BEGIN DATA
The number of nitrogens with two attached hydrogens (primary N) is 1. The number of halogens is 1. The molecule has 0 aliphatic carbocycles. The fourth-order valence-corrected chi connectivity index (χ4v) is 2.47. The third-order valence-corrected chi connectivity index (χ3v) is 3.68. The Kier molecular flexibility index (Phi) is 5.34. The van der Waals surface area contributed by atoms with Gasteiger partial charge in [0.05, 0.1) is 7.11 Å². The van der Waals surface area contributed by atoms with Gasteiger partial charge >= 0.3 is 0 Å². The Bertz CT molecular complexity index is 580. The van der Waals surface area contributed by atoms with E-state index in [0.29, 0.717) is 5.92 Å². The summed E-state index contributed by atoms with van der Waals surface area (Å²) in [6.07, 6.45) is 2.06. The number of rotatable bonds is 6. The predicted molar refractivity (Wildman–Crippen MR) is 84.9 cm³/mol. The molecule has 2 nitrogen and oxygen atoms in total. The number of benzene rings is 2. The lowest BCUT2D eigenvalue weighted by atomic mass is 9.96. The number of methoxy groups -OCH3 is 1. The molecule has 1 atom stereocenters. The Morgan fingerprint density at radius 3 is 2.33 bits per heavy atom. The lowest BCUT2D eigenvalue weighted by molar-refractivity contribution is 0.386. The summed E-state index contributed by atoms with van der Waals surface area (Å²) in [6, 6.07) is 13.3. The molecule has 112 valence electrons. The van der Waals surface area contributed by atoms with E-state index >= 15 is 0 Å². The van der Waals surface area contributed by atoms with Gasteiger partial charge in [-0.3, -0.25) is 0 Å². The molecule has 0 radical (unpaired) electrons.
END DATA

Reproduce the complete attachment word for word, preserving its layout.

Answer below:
The number of nitrogens with two attached hydrogens (primary N) is 1. The number of halogens is 1. The molecule has 0 aliphatic carbocycles. The fourth-order valence-corrected chi connectivity index (χ4v) is 2.47. The third-order valence-corrected chi connectivity index (χ3v) is 3.68. The Kier molecular flexibility index (Phi) is 5.34. The van der Waals surface area contributed by atoms with Gasteiger partial charge in [0.05, 0.1) is 7.11 Å². The van der Waals surface area contributed by atoms with Gasteiger partial charge >= 0.3 is 0 Å². The Bertz CT molecular complexity index is 580. The van der Waals surface area contributed by atoms with E-state index in [0.29, 0.717) is 5.92 Å². The summed E-state index contributed by atoms with van der Waals surface area (Å²) in [6.07, 6.45) is 2.06. The number of rotatable bonds is 6. The predicted molar refractivity (Wildman–Crippen MR) is 84.9 cm³/mol. The molecule has 2 nitrogen and oxygen atoms in total. The number of benzene rings is 2. The lowest BCUT2D eigenvalue weighted by atomic mass is 9.96. The number of methoxy groups -OCH3 is 1. The molecule has 1 atom stereocenters. The Morgan fingerprint density at radius 3 is 2.33 bits per heavy atom. The lowest BCUT2D eigenvalue weighted by molar-refractivity contribution is 0.386. The summed E-state index contributed by atoms with van der Waals surface area (Å²) in [6, 6.07) is 13.3. The molecule has 112 valence electrons. The van der Waals surface area contributed by atoms with E-state index >= 15 is 0 Å². The van der Waals surface area contributed by atoms with Gasteiger partial charge in [-0.3, -0.25) is 0 Å². The molecule has 0 radical (unpaired) electrons.